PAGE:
May 12th Researcher Conference Update

April 29, 2009

By Mark Dunning

A dozen of the leading Usher syndrome researchers will be meeting in Boston on May 12th. It's a small group, but that's a good thing because the goal is to come out with some recommendations to present to the larger community. In particular, we will be focusing on identifying Usher families and engaging them in the research process.

One of the biggest problems we face in research is finding candidates for a particular study. Studies often require not only a particular type of Usher syndrome, but a particular age group, amount of usable vision, rate of deterioration, and natural history. Usher syndrome is a rare disease to begin with so such culling can quickly shrink the available pool of candidates to a size that sinks the study.

To combat that, we need to not only identify every single person with Usher but we also need to engage them in the process so that we don't lose them. Simply identifying a worthy candidate to participate in a study does not good if that candidate is no longer reachable.

We'll spend a lot of time in this blog talking about the ways that we can 1) keep families engaged and/or 2) stop driving them away. The conference on May 12th will be in part about just those things. The goals of the conference will be:

Identification

  1. A standard protocol for identifying kids with Usher syndrome through the newborn hearing screen.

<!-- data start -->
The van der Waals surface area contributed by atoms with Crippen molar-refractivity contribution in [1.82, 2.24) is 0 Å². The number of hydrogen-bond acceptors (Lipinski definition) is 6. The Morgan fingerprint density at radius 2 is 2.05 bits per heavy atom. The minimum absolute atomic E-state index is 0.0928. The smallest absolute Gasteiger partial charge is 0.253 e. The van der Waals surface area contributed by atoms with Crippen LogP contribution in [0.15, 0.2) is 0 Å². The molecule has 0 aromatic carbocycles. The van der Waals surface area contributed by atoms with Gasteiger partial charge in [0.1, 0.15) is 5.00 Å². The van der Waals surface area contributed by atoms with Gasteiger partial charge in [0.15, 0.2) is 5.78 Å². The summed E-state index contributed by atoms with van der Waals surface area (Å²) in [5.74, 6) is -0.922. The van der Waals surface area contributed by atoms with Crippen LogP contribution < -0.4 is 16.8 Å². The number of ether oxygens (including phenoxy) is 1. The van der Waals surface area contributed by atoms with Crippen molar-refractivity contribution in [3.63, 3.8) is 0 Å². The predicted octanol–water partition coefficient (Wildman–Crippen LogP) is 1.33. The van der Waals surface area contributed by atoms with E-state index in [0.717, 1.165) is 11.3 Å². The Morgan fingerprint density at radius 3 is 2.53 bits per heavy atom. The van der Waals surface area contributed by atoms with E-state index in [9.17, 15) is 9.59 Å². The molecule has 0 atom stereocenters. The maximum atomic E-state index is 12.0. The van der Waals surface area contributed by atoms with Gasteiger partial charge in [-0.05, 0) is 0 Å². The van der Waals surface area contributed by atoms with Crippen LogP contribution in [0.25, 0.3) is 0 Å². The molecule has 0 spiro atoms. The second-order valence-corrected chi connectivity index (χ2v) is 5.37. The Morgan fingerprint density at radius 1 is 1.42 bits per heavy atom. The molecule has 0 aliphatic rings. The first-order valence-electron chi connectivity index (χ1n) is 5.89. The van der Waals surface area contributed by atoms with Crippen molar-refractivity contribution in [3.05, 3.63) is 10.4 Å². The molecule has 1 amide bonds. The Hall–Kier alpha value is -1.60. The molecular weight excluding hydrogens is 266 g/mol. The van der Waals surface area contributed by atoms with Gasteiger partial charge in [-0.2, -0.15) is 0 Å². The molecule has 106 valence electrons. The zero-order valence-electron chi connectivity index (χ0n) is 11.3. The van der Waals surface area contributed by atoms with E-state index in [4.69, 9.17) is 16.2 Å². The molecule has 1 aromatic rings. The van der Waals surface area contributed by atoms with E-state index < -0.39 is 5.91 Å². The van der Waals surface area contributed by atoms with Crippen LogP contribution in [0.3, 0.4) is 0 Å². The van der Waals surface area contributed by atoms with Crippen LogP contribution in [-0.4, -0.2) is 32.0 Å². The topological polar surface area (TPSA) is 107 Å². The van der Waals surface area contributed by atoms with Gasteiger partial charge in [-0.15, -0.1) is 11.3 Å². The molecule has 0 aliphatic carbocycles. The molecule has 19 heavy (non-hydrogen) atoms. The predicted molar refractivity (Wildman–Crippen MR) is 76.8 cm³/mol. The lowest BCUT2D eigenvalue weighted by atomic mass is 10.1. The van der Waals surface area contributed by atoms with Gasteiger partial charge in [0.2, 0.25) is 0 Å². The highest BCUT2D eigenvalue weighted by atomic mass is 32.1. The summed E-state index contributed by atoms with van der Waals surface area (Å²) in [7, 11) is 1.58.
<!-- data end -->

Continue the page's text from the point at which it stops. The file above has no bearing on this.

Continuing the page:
2. A standard protocol for identifying suspected adolescents and/or adults.
  3. A standard approach for molecularly identifying currently diagnosed Usher patients that have not been confirmed genetically.

Engagement

  1. The creation of a voluntary registry for patients where we capture demographic information and some basic natural history information supplied by the patients. (There will be more on this in later posts.)
  2. Standards for testing that could be shared between researchers. So if patient A is in Study B and Study C, patient A only has to have an ERG for Study B which will then be acceptable for Study C. Right now patient A usually has to submit to two ERGs which often drives away the patient from one or both studies.

These recommendations will be debated among the larger group in the monthly conference calls with the hope that they will be ratified and committed to by all member organizations by the fall.

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